When the Rambam says that one must do teshuva for the bad trait of running after money, this means valuing money more than the values of life: spirituality, stress- free life, family life, self dignity. If a person is not careful to keep his love of money in proportion, this love becomes addictive. Workaholics want to get to an infinite amount of money. There is no end. A certain recipe for frustration is to set for ones self an unreachable goal.
If we take a second for reflection, we will notice that in our prayers we rarely ask for עושר , wealth, in an obligatory prayer.We pray only for ,פרנסה livelihood. There are some voluntary prayers that one may add in his prayers that have in them the request for ,עושר wealth. The reason for this may be because everyone needs to make a living. Wealth, on the other hand, can be a blessing – but can also be a test , a test that most people are unable to pass.(Although we ask for עושר in the Blessing of the month – this is not a request on a personal level, but rather, on a community level.) One of the greatest philanthropists of the past twenty years, who was one of the greatest donors of his generation, lost a big part of his wealth. This person told a relative of mine that the reason he lost his vast wealth was because he could not give a tenth of his profits to charity – it was too much money to give away. He failed the test. It is an amazingly noble thing for this man to have been able to admit his failing.
The people in the generation of Moshe Rabbeinu received their food gratis; furthermore, they possessed great wealth. Despite their having all of their needs met, not one man among them fulfilled the requirement of “hating the money of others”. How can this be explained? Love of money in human beings is a “given”. Not desiring to have that money which belongs to others is due to the fact that people have satisfaction from earning money; they do not want to steal, as this is considered forbidden or unethical. Only by realizing that at the most basic level, people do want money, can we understand that, even in the Generation of the Desert, this human character component was also present.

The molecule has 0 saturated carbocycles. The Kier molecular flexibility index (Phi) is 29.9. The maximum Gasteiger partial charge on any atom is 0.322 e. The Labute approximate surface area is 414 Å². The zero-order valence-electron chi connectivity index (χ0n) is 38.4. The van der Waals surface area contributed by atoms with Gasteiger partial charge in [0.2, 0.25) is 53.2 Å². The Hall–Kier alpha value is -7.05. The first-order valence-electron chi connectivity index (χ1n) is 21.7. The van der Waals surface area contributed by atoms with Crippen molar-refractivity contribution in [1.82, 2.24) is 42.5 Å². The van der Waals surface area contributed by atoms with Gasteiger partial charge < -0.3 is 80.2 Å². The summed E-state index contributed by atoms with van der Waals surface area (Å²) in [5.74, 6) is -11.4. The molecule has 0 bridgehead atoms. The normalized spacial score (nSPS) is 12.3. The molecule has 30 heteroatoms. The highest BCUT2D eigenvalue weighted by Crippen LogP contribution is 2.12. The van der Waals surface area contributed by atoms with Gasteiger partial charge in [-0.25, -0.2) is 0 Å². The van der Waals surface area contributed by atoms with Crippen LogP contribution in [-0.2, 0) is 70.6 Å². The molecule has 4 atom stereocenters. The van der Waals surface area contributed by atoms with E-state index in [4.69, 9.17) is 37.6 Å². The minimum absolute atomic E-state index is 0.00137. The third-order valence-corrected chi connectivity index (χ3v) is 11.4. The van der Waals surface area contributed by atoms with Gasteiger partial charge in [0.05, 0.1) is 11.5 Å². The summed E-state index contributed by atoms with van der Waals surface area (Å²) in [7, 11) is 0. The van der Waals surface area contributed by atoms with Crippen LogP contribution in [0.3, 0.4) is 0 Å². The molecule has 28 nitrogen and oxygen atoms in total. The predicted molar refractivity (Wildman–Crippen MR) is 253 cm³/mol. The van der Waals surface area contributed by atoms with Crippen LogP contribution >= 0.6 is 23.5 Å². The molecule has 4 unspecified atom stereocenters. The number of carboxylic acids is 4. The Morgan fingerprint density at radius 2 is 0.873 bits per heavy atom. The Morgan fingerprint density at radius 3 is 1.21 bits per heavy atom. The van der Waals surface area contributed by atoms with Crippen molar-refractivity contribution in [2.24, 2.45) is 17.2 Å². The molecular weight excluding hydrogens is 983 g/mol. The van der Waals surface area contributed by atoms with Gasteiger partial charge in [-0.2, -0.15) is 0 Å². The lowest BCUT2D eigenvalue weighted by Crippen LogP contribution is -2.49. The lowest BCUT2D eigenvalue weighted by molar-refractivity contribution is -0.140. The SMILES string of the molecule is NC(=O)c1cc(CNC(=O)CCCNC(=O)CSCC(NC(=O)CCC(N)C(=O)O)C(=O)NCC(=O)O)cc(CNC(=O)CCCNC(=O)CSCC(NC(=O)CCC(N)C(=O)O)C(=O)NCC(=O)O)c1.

Money is a double-edged sword: it can bring a person to worldly pleasures, or it can lead him to achieving lofty gains. Either way, money has an additional side benefit: it offers the power of choice. Part of the psyche of man is to love choice. The Talmud states that a poor man is considered dead. This is because he cannot choose. One of the ingrained characteristics of all Man is to love choice – which means to love money.
The only person who is rich is someone who is happy – in order to be happy, one has to have things in life that he considers more precious than money – but money is always a value that cannot be removed or erased. It can be overlooked or ignored, or recognized as a gift from Hashem, to be used for increasing good in the world.
Shabbat Shalom, Yosef Farhi